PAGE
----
• In contrast, Seleucus I was given 500 war elephants, crucial to his victory over western Hellenistic kings at the Battle of Ipsus in 301 B.C.E.
  • Following the establishment of diplomatic ties, several Greeks, including the historian Megasthenes, Deimakos, and Dionysius, lived at the Mauryan court.
  • At Pataliputra, Megasthenes was described as "surrounded by a wooden wall pierced by 64 gates and 570 towers—(and) rivalled the splendours of contemporaneous Persian sites such as Susa and Ecbatana," Chandragupta established a powerful, centralised state with an advanced administrative structure.
  • The Mauryan empire's control over southern India was expanded by Chandragupta's son Bindusara.
  • At his court was also the Greek ambassador Deimachus (Strabo 1–70). Megasthenes portrayed Chandragupta's followers as disciplined people who lived honestly and without writing skills.


  • Chandragupta passed away after twenty-four years in power. In 298 BCE, his son Bindusara succeeded him.
  • According to Greek traditions, Bindusara was also known as Amitrochates (destroyer of opponents).
  • Some people give him credit for incorporating southern peninsular India. His mother was a woman named Durdhara, as per Jain tradition.
  • The Puranas give him a twenty-five-year reign as.
  • He has been linked to the Greek name Amitrochates and the Indian moniker Amitraghata (slayer of Enemies).


The grandson of Chandragupta, Ashokavardhan Maurya, also known as Ashoka (reigned 273-232 B.C.E.), is regarded by modern historians as perhaps the greatest king of India, possibly the entire world.

Ashoka’s influence

  • Ashoka was a brilliant commander who set aside disturbances in Taxila and Ujjain, being a young prince.
  • He asserted the Empire's superiority in southern and western India as an ambitious and combative king. But the decisive moment in his life was his capture of Kalinga.
  • Despite Ashoka's army's success in defeating Kalinga forces of royal soldiers and civilian units, approximately 10,000 of Ashoka's soldiers perished in the fierce fighting, along with an estimated 100,000 other soldiers and civilians.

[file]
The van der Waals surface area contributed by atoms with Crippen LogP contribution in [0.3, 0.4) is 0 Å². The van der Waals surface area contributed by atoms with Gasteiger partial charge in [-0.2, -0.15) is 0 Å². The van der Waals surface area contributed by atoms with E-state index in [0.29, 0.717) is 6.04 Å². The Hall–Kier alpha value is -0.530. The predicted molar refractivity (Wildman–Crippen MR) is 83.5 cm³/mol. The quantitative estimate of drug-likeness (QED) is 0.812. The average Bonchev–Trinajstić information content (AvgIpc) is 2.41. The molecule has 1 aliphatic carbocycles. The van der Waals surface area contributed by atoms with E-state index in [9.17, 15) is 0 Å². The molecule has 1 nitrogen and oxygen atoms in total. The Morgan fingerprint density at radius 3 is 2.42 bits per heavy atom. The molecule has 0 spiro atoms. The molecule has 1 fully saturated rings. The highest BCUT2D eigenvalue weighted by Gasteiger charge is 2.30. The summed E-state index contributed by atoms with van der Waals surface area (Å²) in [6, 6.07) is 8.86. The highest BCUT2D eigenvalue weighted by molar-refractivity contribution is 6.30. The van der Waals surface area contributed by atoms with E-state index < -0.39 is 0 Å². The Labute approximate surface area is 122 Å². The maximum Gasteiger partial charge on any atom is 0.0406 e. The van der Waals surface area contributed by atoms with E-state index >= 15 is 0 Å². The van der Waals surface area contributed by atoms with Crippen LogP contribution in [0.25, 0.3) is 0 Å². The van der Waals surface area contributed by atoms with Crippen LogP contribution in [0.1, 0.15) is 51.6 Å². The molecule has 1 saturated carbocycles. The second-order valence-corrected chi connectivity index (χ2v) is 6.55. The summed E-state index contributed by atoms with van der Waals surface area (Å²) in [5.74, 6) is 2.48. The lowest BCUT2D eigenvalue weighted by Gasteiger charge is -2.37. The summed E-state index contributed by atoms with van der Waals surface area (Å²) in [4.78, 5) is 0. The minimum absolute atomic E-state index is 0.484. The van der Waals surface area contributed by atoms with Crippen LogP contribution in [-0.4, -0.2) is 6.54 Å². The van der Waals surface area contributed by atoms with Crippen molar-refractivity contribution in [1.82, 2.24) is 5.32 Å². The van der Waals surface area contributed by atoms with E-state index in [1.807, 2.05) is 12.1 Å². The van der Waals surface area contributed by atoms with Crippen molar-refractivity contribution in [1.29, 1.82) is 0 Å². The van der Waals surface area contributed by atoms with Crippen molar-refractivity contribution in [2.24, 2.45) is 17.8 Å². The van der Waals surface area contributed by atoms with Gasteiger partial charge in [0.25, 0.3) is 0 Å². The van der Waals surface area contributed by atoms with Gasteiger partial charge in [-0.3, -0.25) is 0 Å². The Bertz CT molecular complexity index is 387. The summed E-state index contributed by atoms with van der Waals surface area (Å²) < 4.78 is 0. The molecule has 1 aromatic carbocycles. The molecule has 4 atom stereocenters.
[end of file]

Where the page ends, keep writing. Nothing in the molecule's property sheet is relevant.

• Even though Kalinga had been fully annexed, Ashoka adopted the Buddha's teachings and abandoned violence and war.
  • This was a momentous accomplishment for a king in ancient times.
  • The only part of India that was not directly under Ashoka's influence was the southernmost region, known as Tamilakam or "Land of Tamils," where he built amicable links with the three Tamil kings of Chola, Chera, and Pandya.
  • Ashoka put the principles of ahimsa into practice by prohibiting sports like hunting and bringing an end to forced labour and indentured slavery (many thousands of people in war-ravaged Kalinga had been forced into hard work and servitude).
  • To maintain order and his position of power, Ashoka strengthened his social connections with nations throughout Asia and Europe and funded Buddhist missions while supporting a sizable and influential army.
  • He launched a nationwide, massive building effort for public works.
  • One of the most prosperous and well-known kings in Indian history, Ashoka enjoyed more than forty years of peace, harmony, and wealth.
  • In contemporary India, he is still viewed as an idealised influence.

Ashoka Edicts

All over the Subcontinent, one can find the iconic Ashoka Edicts. Ashoka's edicts outline his policies and accomplishments and span from Andhra (Nellore District) in the south to Afghanistan in the west.

Despite being primarily written in Prakrit, two were written in Greek, and one was written in Greek and Aramaic.

Ashoka's edict describes the Greeks, Kambojas, and Gandharas as inhabitants of his empire's frontier.

They also confirm that Ashoka dispatched envoys as far as the Mediterranean to the Greek emperors in the West.

Interesting facts about Maurya Dynasty

  • It was formed around 321 B.C.E. and ended in 185 B.C.E.
  • Mauryan Empire was known as the first pan-Indian Empire, which covered most of the Indian region.
  • National emblem of India is the Lion Capital of Ashoka at Sarnath.
  • The Mauryan Empire was not only the greatest in India but across the globe.
  • The most significant achievement of Mauryans was building a trade network and a stable economy.
  • The last Mauryan King was Brihadratha Maurya who was killed by Pushyamitra Shunga who formed Shunga Dynasty.
About the Author: Gurpreet Kaur Dutta | 80 Post(s)

A legal content writer who pursued BBA-LL.B.(H) from Amity University Chhattisgarh. She has a keen interest in corporate and IPR sectors.